The rise of ethical fashion: a sociological perspective
Consumption, behaviour and corporate communication IULM University Milan, Italy
Since the early nineteen imitation and distinction has been recognised as relevant in the functioning of fashion: indeed Simmel described fashion as one of the many forms of life through which people is trying to merge the tendency towards social equalization with the desire for individual differentiation and change (Simmel, 1904). Further, the existence of fashion relies upon a stratified society, in which imitation acts as a driver for people belonging to the lower part of society toward an higher social status, and distinction as a way for people belonging to the upper classes to distinguish themselves. Nowadays, consumers can rely on many very different fashions? styles to differentiate themselves and ethical fashion is one the most popular. In the last years there have been ethical fashion shows all over the world (i. e. Paris, Milan, London and New York) and most of the popular fashion brands have produced clothes line made with organic cotton (i.e. Zara and H&M).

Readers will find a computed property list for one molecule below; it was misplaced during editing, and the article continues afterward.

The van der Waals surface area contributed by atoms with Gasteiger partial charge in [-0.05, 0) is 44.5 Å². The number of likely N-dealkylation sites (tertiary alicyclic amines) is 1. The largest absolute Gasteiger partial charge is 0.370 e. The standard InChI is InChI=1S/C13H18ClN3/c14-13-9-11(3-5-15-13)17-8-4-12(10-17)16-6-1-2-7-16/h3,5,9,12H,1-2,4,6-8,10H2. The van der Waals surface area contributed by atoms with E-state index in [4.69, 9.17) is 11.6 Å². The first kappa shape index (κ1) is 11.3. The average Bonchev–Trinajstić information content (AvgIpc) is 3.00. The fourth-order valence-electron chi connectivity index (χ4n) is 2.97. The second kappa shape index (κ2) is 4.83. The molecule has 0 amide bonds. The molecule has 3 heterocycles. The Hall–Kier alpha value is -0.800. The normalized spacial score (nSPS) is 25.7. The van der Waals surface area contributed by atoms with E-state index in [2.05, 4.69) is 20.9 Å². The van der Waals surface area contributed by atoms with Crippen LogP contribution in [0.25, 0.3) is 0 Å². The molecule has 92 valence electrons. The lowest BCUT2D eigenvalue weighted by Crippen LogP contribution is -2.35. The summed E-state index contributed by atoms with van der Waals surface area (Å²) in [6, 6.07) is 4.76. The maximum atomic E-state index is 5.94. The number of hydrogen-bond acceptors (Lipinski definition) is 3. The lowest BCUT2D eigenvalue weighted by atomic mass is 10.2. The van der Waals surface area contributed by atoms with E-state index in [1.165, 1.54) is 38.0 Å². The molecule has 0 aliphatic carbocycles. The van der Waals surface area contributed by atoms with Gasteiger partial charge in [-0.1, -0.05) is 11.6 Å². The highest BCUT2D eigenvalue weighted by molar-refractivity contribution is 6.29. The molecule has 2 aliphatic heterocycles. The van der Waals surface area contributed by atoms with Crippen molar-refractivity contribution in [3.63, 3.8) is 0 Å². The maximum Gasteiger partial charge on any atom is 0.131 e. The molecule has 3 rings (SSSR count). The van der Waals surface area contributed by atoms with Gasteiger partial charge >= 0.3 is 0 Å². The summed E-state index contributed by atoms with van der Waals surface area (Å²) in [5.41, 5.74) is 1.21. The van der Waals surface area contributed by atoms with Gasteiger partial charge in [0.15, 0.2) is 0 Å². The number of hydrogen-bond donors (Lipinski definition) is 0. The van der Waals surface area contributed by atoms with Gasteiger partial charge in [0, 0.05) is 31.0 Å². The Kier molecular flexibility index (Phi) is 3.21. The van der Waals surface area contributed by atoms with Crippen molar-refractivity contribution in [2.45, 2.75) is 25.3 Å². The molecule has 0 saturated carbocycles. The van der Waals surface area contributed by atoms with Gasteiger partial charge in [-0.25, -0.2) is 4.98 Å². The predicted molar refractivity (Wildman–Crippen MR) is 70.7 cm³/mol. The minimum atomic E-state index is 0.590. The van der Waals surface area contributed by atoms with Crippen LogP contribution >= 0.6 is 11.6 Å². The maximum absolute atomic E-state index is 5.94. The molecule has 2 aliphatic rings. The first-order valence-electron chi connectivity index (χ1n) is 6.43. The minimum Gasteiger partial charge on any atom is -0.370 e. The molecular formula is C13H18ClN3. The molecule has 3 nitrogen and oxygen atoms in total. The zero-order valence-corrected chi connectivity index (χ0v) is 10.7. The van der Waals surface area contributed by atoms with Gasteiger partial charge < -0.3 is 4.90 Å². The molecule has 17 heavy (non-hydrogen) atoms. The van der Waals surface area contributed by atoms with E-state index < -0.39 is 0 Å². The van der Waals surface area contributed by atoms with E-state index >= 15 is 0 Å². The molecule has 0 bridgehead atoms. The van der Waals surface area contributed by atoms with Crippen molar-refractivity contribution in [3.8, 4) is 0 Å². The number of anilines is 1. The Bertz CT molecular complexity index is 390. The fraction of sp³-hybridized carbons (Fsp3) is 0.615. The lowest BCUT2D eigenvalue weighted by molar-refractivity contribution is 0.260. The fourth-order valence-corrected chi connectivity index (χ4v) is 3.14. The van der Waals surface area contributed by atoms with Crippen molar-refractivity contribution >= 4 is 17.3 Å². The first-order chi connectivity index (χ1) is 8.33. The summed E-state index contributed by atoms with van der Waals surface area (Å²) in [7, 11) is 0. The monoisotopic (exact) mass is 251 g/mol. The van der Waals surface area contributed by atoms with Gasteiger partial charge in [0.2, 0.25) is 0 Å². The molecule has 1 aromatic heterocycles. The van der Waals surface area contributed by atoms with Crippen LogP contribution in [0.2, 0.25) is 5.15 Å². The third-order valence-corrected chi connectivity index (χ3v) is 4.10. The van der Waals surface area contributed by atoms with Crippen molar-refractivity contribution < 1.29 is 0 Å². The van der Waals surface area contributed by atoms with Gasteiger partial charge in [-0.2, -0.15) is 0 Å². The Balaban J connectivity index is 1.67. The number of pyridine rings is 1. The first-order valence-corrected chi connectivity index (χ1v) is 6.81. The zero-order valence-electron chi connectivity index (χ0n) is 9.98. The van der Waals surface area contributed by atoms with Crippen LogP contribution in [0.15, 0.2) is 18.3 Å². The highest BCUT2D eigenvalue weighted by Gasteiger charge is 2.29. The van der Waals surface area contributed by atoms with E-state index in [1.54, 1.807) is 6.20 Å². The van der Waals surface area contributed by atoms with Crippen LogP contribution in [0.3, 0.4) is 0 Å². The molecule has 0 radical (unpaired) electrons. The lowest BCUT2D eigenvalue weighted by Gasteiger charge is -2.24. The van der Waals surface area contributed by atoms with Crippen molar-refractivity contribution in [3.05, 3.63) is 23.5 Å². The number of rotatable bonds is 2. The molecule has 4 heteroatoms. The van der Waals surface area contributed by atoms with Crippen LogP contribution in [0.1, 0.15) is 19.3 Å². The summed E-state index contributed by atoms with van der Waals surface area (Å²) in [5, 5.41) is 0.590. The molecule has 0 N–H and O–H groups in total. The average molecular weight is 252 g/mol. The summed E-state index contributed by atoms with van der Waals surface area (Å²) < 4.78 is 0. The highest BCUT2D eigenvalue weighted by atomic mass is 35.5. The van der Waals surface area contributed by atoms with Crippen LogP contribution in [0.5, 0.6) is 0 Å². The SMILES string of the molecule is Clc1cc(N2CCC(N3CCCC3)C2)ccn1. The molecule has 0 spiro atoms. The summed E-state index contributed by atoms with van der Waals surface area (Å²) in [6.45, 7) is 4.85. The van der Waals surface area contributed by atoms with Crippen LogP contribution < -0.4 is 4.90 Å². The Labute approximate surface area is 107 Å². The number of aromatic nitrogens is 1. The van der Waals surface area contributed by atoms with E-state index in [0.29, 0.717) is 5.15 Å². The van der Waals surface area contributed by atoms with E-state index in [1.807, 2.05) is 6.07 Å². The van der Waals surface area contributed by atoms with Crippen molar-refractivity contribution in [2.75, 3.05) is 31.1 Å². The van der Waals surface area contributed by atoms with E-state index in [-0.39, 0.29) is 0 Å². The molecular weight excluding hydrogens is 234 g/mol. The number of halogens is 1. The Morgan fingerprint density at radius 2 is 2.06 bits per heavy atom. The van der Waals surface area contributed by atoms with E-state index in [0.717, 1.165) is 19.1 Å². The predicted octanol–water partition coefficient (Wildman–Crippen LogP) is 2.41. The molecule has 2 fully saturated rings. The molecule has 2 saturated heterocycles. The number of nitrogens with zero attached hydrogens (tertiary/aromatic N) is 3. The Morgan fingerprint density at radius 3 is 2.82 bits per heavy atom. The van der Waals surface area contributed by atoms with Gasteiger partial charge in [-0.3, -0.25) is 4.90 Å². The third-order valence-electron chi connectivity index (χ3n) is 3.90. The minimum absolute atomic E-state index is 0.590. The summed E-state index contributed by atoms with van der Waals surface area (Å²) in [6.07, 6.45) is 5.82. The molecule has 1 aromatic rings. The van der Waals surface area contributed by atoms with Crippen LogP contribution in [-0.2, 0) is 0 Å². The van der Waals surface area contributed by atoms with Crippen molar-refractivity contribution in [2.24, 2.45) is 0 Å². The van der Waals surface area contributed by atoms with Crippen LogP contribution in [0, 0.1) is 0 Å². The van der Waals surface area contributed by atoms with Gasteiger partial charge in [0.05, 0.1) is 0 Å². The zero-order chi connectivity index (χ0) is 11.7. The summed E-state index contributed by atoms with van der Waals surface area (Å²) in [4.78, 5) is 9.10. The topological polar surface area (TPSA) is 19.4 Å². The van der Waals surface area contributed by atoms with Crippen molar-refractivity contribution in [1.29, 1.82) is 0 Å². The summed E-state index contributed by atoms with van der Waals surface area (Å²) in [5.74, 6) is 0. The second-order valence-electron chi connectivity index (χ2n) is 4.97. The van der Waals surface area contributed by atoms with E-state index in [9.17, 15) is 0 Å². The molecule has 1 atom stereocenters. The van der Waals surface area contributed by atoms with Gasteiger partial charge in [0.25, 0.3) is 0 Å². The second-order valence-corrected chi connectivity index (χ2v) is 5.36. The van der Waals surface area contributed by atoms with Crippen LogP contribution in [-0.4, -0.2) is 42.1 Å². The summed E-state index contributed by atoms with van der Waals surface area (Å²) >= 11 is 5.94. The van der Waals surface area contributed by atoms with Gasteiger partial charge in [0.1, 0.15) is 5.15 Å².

The aim of the paper is to analyse the surge of ethical fashion verifying if it is rooted on an real quest for ethics or if it?s simply a marketing tool. Furthermore, the paper will explore how ethical fashion can satisfy the need of consumers toward an ethical way of consumption, as largely testified from the spread of ethical consumption in many other fields (food, tourism, bank services) and, at the same time, comply to the struggle between the two forces than characterize fashion even in Western contemporary societies, surely less stratified than in the past.
Georg S. (1904), "Fashion", International Quarterly, 10(1), October 1904, pp. 130-155.